Rob's YouTube video demonstrates him downloading and setting up the HD Radio decoder, then receiving, decoding and listening to some HD Radio stations in his area.
Clem begins by explaining how DAB signals work and why it is important to have accurate frequency calibration when receiving DAB. Later he goes on to explain the effect of sampling rate errors due to frequency inaccuracy on received DAB signals. He shows the effect of gradually increasing the sample rate error on the ability of the algorithms to decode DAB signals.
Thank you to RTL-SDR.com reader 'JJ' for writing in with a submission for his Lego Pi Radio. JJ's Lego Pi Radio consists of a Raspberry Pi and RTL-SDR and is designed to be an FM Radio, MP3 and internet radio player all in one, with a cute enclosure made out of Lego bricks. The radio is controlled by an external numpad which allows for a number of presets to be chosen from.
The internet radio and MP3 players are handled in software by VLC player and a script written by JJ is used to map the numpad to RTL-SDR FM presets, or MP3 and internet radio functions. The whole unit is run headless and if anything needs to be updated such as internet radio links, JJ simply accesses the unit via an SSH shell. JJ also writes how he had to try 3 different brands of speakers before he found one that could be driven directly from the Pi with adequate sound quality. In the future he hopes to add a bluetooth remote.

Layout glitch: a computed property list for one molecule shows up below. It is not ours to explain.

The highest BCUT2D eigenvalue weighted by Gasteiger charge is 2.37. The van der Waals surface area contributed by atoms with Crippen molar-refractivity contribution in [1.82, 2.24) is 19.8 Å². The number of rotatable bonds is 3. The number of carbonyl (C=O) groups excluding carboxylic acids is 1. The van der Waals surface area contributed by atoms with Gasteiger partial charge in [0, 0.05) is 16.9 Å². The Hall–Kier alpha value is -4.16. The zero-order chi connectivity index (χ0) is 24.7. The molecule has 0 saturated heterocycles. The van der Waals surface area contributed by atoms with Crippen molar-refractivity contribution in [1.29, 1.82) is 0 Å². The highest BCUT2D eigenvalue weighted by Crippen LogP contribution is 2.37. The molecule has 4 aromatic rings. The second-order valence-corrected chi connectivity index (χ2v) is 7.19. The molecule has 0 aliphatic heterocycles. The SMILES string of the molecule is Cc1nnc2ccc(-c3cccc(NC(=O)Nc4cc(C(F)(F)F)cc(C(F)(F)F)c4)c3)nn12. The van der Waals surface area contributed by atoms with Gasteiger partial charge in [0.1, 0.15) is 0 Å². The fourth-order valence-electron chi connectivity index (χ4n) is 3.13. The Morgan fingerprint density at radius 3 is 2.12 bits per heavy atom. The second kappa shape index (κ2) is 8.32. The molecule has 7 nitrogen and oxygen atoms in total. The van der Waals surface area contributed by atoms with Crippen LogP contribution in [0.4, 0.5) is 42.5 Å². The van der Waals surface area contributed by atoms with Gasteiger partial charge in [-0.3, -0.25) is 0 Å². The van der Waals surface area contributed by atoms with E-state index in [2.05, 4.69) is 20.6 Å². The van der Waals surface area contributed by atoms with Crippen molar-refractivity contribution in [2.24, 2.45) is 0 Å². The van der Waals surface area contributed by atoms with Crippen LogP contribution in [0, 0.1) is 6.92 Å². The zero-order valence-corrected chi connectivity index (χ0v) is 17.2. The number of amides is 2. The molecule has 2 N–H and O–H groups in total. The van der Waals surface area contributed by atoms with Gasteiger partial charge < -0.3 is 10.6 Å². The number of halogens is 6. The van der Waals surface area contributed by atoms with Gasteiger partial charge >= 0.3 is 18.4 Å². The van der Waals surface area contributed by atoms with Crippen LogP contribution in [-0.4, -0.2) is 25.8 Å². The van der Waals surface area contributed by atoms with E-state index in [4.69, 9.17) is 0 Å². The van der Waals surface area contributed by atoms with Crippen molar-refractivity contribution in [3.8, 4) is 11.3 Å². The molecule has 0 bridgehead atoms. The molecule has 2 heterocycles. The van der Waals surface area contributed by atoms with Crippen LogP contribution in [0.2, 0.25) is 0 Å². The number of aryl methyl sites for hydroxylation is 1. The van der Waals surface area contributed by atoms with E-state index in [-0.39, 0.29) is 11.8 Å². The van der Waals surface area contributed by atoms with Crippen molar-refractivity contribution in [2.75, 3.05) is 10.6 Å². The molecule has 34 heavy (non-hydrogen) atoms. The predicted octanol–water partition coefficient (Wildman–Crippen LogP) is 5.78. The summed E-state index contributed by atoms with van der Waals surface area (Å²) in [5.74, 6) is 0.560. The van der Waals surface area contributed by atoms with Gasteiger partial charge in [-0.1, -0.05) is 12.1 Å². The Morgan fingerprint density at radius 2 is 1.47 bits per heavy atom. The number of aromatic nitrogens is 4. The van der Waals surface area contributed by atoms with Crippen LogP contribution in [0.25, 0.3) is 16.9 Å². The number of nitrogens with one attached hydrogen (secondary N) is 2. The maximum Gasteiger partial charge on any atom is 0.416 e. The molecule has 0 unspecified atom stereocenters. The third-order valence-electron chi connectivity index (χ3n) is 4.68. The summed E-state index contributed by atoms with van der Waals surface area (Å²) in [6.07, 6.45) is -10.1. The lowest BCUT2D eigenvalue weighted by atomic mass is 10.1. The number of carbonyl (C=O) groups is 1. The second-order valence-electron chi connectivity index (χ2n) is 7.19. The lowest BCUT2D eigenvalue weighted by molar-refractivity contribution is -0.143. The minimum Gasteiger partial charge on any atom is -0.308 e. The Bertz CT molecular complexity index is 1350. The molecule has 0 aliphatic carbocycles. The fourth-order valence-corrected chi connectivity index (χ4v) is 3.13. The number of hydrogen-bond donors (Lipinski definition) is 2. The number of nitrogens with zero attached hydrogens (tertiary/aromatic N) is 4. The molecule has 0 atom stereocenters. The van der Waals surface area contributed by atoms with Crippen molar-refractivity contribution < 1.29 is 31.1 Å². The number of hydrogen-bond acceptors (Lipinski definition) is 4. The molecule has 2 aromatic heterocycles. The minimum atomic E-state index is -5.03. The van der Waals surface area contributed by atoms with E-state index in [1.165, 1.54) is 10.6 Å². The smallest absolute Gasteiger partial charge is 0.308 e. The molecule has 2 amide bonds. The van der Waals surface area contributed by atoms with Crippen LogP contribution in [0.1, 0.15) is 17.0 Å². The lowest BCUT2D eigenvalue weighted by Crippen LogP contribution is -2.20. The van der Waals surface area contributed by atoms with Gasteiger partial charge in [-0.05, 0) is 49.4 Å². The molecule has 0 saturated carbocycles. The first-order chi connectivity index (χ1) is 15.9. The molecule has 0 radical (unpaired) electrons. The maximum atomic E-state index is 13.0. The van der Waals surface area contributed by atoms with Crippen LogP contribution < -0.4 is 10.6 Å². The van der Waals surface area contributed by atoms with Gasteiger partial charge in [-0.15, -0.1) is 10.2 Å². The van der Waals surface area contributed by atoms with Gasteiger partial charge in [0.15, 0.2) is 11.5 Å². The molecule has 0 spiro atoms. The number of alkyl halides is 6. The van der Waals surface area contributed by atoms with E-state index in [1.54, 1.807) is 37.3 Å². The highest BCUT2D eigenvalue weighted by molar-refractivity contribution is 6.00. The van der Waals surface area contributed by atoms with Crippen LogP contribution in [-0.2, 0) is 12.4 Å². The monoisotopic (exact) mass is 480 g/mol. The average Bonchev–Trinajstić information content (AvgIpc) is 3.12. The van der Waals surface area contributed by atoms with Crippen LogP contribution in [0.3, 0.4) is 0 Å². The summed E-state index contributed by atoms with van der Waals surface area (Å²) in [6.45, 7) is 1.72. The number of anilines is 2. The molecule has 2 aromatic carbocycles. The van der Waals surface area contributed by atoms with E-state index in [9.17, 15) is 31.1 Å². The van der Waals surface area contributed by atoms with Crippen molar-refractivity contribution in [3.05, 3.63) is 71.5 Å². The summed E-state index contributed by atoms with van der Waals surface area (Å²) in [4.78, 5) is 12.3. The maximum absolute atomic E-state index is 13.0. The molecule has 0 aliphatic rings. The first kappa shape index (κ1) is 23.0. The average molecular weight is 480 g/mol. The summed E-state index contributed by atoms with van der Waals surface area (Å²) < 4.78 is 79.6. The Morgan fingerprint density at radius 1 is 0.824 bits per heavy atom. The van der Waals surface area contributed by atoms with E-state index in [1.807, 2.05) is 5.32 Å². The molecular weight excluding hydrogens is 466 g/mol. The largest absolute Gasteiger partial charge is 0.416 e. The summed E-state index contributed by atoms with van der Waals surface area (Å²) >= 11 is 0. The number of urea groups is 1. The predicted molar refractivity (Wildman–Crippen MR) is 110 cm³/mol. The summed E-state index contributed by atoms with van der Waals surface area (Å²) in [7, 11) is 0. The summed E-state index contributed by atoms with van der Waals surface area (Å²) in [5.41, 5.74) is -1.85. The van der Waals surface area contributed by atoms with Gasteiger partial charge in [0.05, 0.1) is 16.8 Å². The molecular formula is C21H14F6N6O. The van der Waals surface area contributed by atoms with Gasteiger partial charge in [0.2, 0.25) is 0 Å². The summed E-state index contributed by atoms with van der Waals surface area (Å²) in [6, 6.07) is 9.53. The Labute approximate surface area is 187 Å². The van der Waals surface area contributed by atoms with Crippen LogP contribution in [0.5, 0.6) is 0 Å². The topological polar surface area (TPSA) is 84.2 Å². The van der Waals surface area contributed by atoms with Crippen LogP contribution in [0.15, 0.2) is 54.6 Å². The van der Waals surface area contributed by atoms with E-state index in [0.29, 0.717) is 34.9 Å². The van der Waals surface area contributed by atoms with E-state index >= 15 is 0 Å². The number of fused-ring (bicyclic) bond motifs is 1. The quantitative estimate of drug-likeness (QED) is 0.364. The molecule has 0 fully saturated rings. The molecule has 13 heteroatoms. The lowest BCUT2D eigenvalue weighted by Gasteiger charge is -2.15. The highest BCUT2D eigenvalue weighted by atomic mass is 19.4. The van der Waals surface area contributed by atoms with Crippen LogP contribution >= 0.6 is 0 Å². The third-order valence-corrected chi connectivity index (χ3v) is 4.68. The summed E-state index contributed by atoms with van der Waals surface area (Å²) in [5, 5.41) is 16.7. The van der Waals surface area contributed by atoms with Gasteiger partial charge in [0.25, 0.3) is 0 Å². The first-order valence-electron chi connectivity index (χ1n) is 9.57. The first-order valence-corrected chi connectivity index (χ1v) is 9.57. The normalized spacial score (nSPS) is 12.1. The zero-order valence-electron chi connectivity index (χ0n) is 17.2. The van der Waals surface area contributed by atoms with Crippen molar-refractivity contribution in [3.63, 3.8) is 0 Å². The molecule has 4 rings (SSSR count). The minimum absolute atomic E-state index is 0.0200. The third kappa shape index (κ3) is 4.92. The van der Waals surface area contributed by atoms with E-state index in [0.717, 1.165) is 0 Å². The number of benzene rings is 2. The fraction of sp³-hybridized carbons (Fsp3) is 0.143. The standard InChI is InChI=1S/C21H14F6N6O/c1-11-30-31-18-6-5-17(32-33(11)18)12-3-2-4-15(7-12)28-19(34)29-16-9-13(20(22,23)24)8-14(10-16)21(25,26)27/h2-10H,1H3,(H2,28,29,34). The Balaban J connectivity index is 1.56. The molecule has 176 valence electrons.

One problem that JJ found was that the standard rtl_fm did not produce high quality audio. Fortunately he found the NGSoftFM software which is capable of outputting high quality FM stereo sound and is compatible with RTL-SDR dongles.